"But they did not believe the women, because their words seemed to them like nonsense."
-- Luke 24:11
The men refused to listen to her story. She was publicly smeared as a whore. And when she emerged as a celebrated advocate, powerful men tried to silence her because she threatened their status.
Nevertheless she persisted.
The woman we're talking about, though, is not a leader in the #MeToo movement -- the viral campaign raising awareness about sexual assault and harassment against women. She is Mary Magdalene, the first person Jesus appeared to after his resurrection, according to the New Testament, and the first person to preach the good news that he had been raised from the dead.
For billions of Christians around the world, Easter Sunday is a celebration of a risen savior. Yet what happened to Mary Magdalene shows that Easter can also be seen as something else -- a #MeToo moment, some pastors and biblical scholars say.
They say Easter is also a story about how charismatic female leaders such as Mary Magdalene -- and even Jesus himself -- were victimized by some of the same behavior that sparked the #MeToo movement: the sexually predatory behavior of men, the intimidation of women and an orchestrated attempt to silence women who drew too much attention when they spoke up.
One of the most obvious links between Easter and #MeToo, some say, is the way Mary Magdalene has been slut-shamed.
She has been falsely portrayed in books and films as a penitent prostitute rather than what she really was, says Claire L. Sahlin: "The foremost witness of the resurrection and a visionary leader of the early Christian movement."
"The #MeToo movement recognizes that men in authority used their power to sexually abuse women and silence their voices," says Sahlin, an associate dean and professor of multicultural women's and gender studies at Texas Woman's University.
"Mary Magdalene also was a victim of men in authority who used their power to silence her voice.''
Is it possible to see the Easter story through the lens of the #MeToo movement, or are some pastors and theologians twisting the central story of Christianity to fit a "feminist ideology"?
One New Testament scholar captured the tension between interpreting the Bible and seeing it through a modern lens when he wrote about a push to make biblical translations more gender-inclusive.
"Should we refrain from calling God our Father because some people have had sinful, oppressive fathers?" asked Vern S. Poythress, a professor of New Testament interpretation at Westminster Theological Seminary in Pennsylvania.
"Should we stop using 'He' to refer to God because some people will think that God is literally of the male sex? If we allow these concessions, will not others enter from the wings, seducing us into an indefinite series of mollifications of the Bible for the sake of not 'unnecessarily' offending modern readers?"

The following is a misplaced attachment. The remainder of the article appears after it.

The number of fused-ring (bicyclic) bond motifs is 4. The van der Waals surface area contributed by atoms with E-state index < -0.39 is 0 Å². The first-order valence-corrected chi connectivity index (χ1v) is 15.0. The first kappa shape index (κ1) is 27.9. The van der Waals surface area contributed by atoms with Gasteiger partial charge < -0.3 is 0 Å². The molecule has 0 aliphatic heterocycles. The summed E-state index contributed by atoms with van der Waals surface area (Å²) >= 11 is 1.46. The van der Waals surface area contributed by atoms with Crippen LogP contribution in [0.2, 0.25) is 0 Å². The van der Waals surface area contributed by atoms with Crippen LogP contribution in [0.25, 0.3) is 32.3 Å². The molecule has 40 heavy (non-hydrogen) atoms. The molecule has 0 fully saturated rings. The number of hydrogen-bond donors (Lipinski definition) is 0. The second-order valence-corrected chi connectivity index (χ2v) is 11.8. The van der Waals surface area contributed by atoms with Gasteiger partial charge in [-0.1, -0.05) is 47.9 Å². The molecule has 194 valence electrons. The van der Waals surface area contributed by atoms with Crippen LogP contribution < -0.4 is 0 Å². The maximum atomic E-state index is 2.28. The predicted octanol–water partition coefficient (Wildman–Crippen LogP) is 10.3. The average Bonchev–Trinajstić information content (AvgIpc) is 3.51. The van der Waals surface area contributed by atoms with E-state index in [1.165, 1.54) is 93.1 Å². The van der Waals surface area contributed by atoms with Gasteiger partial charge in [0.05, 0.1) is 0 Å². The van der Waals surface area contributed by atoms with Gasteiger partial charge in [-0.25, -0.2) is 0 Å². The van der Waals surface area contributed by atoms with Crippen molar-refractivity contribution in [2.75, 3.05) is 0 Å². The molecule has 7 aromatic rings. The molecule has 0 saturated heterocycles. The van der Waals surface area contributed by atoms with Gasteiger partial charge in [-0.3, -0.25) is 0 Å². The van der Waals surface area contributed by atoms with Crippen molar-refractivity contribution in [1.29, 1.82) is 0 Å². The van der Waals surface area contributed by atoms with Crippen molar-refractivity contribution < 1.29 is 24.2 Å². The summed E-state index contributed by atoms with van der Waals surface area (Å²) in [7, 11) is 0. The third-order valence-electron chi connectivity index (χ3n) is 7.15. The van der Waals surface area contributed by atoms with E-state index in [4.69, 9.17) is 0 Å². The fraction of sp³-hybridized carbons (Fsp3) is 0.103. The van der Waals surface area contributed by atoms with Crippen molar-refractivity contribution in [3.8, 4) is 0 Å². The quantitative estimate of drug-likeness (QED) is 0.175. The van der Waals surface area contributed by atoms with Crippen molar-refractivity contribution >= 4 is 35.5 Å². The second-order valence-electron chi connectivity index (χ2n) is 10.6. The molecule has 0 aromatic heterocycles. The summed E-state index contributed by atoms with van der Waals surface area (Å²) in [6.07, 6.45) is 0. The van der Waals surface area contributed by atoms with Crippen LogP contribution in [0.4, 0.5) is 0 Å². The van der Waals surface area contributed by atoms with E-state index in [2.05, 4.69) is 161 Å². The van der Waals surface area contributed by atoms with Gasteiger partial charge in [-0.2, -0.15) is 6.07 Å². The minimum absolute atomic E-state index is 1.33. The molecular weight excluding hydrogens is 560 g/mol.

Others scholars, though, say they're not inventing scripture. They point to numerous passages in the Easter story and throughout the New Testament as evidence of four ways they say Easter became a #MeToo moment:
The men didn't listen to 'hysterical' women
Credible witnesses -- it's what the resurrection stories hinge on, and it's what the #MeToo movement needed to gain traction. In both cases, women are delivering shocking revelations to a skeptical public. The Apostle Paul captured this challenge when he used the Greek word for scandal -- skandalon -- to describe how the Easter message must have sounded to non-Christians.
And like many scandals, people have trouble believing the women, some biblical scholars say.
Skepticism of women was literally enshrined in the law; a woman's testimony didn't count in a Jewish court during Jesus' time, scholars say.
"In the ancient world, women were thought to be credulous and gullible, especially in religious matters," says Richard Bauckham, a theologian and author of "Jesus and the Eyewitnesses: The Gospels as Eyewitness Testimony."
"In the second century, the pagan intellectual Celsus, who wrote a book against Christianity, says of the resurrection: 'Who saw him -- Just a poor fisherman and a hysterical woman.' "
This sexist subtext can even be seen in the biblical accounts of Jesus' resurrection, since the traditional Easter story is told in the Gospels through the eyes of men.
If Easter were an action movie, the men would have the juiciest parts. There's the crafty villain Judas, who betrayed Jesus for a payday; the blustering Peter, whose bravado quickly melted when Jesus got arrested; and "Doubting Thomas," who spoke for so many when he said he needed proof before he believed.
But a closer look shows that women are the real action "sheroes," some pastors and scholars say.
They were the ones who stood by a tormented Jesus hanging on a cross when the men had long fled in fear. And they were the ones Jesus first appeared to, not the men, all four Gospel accounts say.
"They were the last at the cross and the first to get the good news," says Karla D. Zazueta, a discipleship leader at Stonebriar Community Church in Frisco, Texas, and a contributor to an anthology entitled, "Vindicating the Vixens: Revisiting Sexualized, Vilified, and Marginalized Women of the Bible."